There are 185 million people in the world chronically infected with hepatitis C virus, which attacks the liver and can cause liver cancer and cirrhosis. Around 350,000 people die as a result every year. Hepatitis C is blood-borne, may show no symptoms for years and, until recently, its treatment has been far from ideal. Even if you can get interferon and ribavirin, which are not available everywhere, the combination does not work in everybody. Those who are infected have felt stigmatised and neglected.
The recent breakthrough in treatment is, therefore, really good news. Drugs called direct-acting antivirals are going through the approvals process after excellent trials results. The leader of the pack is Gilead's sofosbuvir, licensed in Europe in November and the following month in the US. Janssen and Bristol Myers-Squibb are hard on their heels.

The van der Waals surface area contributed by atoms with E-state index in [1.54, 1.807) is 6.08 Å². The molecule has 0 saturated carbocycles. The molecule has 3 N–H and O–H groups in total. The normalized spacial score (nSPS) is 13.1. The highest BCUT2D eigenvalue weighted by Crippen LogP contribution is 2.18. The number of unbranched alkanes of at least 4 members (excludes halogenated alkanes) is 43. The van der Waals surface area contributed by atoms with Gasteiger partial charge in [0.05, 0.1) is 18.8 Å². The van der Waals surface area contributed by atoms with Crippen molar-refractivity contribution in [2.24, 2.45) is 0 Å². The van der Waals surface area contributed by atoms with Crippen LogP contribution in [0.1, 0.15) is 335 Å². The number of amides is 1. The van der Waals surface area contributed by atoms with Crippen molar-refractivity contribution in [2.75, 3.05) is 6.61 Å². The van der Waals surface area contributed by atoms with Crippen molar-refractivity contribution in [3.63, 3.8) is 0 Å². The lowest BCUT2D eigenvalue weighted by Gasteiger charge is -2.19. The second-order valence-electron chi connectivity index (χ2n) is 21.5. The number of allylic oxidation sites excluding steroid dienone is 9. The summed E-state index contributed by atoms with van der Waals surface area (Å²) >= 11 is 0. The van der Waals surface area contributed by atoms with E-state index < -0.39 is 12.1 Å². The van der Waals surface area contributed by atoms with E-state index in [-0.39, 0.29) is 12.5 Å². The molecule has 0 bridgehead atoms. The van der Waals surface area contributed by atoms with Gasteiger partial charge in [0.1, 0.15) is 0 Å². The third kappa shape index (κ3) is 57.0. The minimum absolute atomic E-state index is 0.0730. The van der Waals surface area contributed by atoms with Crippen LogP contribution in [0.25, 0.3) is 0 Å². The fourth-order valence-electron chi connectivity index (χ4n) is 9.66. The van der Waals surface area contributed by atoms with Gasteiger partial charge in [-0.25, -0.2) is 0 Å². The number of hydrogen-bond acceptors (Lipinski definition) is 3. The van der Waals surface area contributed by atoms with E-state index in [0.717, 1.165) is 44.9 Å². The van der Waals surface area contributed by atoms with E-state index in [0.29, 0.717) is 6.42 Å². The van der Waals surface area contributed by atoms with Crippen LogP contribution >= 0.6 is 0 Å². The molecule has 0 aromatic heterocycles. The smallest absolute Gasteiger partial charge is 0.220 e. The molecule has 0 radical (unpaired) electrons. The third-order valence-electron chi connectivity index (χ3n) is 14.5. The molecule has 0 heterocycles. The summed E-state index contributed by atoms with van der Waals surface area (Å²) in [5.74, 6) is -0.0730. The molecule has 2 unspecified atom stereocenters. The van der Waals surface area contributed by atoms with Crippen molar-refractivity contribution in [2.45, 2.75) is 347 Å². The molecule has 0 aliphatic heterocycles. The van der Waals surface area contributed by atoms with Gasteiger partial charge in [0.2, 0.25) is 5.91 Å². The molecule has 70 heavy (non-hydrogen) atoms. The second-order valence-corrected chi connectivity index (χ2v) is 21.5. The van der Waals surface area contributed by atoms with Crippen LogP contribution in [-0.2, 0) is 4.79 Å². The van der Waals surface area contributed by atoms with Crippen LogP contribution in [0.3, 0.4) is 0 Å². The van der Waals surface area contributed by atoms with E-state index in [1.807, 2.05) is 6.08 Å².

The cure rate seems close to 90%, which is incredibly good news for people infected with hepatitis C. But with most of the sufferers in middle-income countries and prices being set at very high levels for these new drugs, those who watched the delay in getting HIV treatment to poor countries think it is time to start agitating for access to these medicines in countries that will not find them easily affordable.
Médecins du Monde, in a new report, says we must learn the lessons from HIV. "New Treatments for Hepatitis C virus: Strategies for Achieving Universal Access" looks at the need and what companies like Gilead say they will do about it. The authors are not, as yet, impressed.
It is time to give access to medecines that can cure hepatitis C medicines in countries that will not find them easily affordable.
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